After 15 months, Canada’s border has reopened to approved permanent residents. These newcomers can now officially immigrate to Canada when they arrive at the border. Granted, they will be subject to the same public health measures that affect all incoming travellers.
Immigration Minister Marco Mendicino opened up Canada’s border to approved permanent residents on June 21, 2021. Before then, these individuals who had received their Confirmation of Permanent Residency (COPR) document after March 18, 2020, were not exempt from travel restrictions. In order to complete the landing process, they needed to meet another exemption. As a result, they were stuck waiting in immigration limbo — not officially permanent residents even though they had passed every other stage of the immigration process.
Canadian officials said there are about 23,000 COPR holders outside Canada. Those whose documents are still valid are now exempt from travel restrictions. What’s more, fully vaccinated travellers can skip the mandatory quarantine.
Of course, the final decision on who gets to enter Canada rests with the border official. Preparing in advance can prevent unwanted surprises. Immigration, Refugees and Citizenship Canada (IRCC) webpages have official information, and they offer resources like the online travel restrictions tool. Also, travellers can contact Canadian Border Services Agency (CBSA) to ask specific questions.
With that said, here is some general information about travelling to Canada as a COPR holder.
It goes without saying, travellers should not attempt to cross the border if they have symptoms of COVID-19. Also, it is good to keep in mind that each province will have its own public health measures that are posted on their respective government websites.
Incoming travellers can use the ArriveCAN app to upload documents such as the quarantine plan, proof of negative COVID tests, and other required documents. Border officers have been accepting travel documents in this way throughout the pandemic.
All travellers, even if they are fully vaccinated, must still plan their mandatory quarantine. The government offers a tool for travellers to assess whether their quarantine plan is suitable. At the border, officers will generally want to see that travellers have a place to stay for 14 days. Also, they will want to see the plan for accessing food and other essential supplies. Moreover, travellers will have to show that they are not putting any vulnerable people at risk at their place of quarantine.
Travellers over the age of five need to provide a negative test, taken 72 hours before arriving at the border. Then, they must take another test on arrival.
There are different border measures depending on whether you are travelling by land or by plane. The big difference is air travellers will have to wait for the results of their on-arrival COVID test at a government-approved hotel.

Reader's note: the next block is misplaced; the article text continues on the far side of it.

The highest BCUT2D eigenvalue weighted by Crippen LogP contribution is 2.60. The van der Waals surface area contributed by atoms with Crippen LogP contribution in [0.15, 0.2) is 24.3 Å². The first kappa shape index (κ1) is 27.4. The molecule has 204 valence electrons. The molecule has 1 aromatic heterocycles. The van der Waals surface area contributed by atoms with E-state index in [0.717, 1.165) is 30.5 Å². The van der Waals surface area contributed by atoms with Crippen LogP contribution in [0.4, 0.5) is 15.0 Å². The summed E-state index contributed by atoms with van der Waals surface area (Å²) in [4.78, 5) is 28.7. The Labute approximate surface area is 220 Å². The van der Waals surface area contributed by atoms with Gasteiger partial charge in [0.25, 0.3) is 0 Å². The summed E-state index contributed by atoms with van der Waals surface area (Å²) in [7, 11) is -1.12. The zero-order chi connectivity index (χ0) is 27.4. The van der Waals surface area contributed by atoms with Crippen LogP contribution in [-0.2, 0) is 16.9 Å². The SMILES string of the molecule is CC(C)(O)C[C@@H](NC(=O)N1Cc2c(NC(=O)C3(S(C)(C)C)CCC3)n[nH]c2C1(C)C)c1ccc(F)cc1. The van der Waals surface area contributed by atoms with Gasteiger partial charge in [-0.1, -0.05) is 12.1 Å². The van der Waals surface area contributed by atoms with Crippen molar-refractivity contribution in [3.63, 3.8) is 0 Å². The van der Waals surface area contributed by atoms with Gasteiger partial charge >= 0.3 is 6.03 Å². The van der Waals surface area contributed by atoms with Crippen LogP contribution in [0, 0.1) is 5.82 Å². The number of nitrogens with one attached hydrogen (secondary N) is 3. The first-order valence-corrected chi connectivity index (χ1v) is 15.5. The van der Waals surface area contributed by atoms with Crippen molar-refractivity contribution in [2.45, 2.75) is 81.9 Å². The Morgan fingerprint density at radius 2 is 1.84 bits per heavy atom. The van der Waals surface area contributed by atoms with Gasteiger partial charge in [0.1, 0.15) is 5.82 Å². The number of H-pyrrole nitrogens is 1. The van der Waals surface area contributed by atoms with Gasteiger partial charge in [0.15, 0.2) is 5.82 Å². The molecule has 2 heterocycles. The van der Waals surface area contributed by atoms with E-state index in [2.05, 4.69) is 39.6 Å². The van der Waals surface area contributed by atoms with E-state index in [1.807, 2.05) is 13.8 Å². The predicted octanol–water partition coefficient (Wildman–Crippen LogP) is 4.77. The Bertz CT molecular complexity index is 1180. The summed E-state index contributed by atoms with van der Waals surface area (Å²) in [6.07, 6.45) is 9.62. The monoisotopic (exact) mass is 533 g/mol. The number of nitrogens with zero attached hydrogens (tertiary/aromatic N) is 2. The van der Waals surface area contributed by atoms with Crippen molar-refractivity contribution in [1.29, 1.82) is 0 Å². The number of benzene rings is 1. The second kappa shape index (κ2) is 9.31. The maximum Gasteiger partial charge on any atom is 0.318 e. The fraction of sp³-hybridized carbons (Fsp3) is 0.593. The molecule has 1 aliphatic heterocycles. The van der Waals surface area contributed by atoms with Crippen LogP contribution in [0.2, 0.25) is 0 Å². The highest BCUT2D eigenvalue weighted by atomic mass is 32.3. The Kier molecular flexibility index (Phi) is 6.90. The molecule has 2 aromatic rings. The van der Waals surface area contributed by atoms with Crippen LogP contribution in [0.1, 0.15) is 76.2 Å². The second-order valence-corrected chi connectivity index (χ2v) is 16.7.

Upon arrival, the traveller’s journey will depend on whether or not they are fully vaccinated with a vaccine that has been approved in Canada. So far, there are four: Astra Zeneca, Pfizer, Moderna, and Johnson & Johnson.
Non-vaccinated travellers who flew in will have to wait for their on-arrival test result in a hotel. Also, they will have to take another COVID test on day eight of their quarantine. Fully vaccinated travellers can skip this step.
Starting July 5 at 11:59 p.m. EDT, all exempt travellers to Canada are subject to the new measure for people who are fully vaccinated. These travellers will just have to quarantine at home while they wait for the results of their COVID-19 test at the border.
Children who are not old enough to receive the shot will still have to quarantine at home for the full 14-day period, even though their fully vaccinated parents do not have to. Although, they will not have to do the hotel quarantine requirement, where new arrivals must wait for the results of a test in a government-approved hotel. Agan, non-vaccinated travellers must still meet this requirement.
IRCC recommends that all family members included on the permanent residency application should travel to Canada at the same time, if possible.
Since even before the pandemic, border officials do not accept expired documents. Given the COPR’s validity is tied to the holder’s medical exam, a number of them issued after March 18 have already expired. Currently, there are no instructions for COPR holders with expired documents, but the government webpage says more information is coming soon.
IRCC has said that no one whose COPR expired amid the travel restrictions will have to reapply for Canadian immigration.
Instead, the government is promising there will be a process for reissuing documents. The IRCC website says expired COPRs should not contact them via the web form or the processing office email. If you already have, someone from IRCC will look into your request and provide you with instructions.
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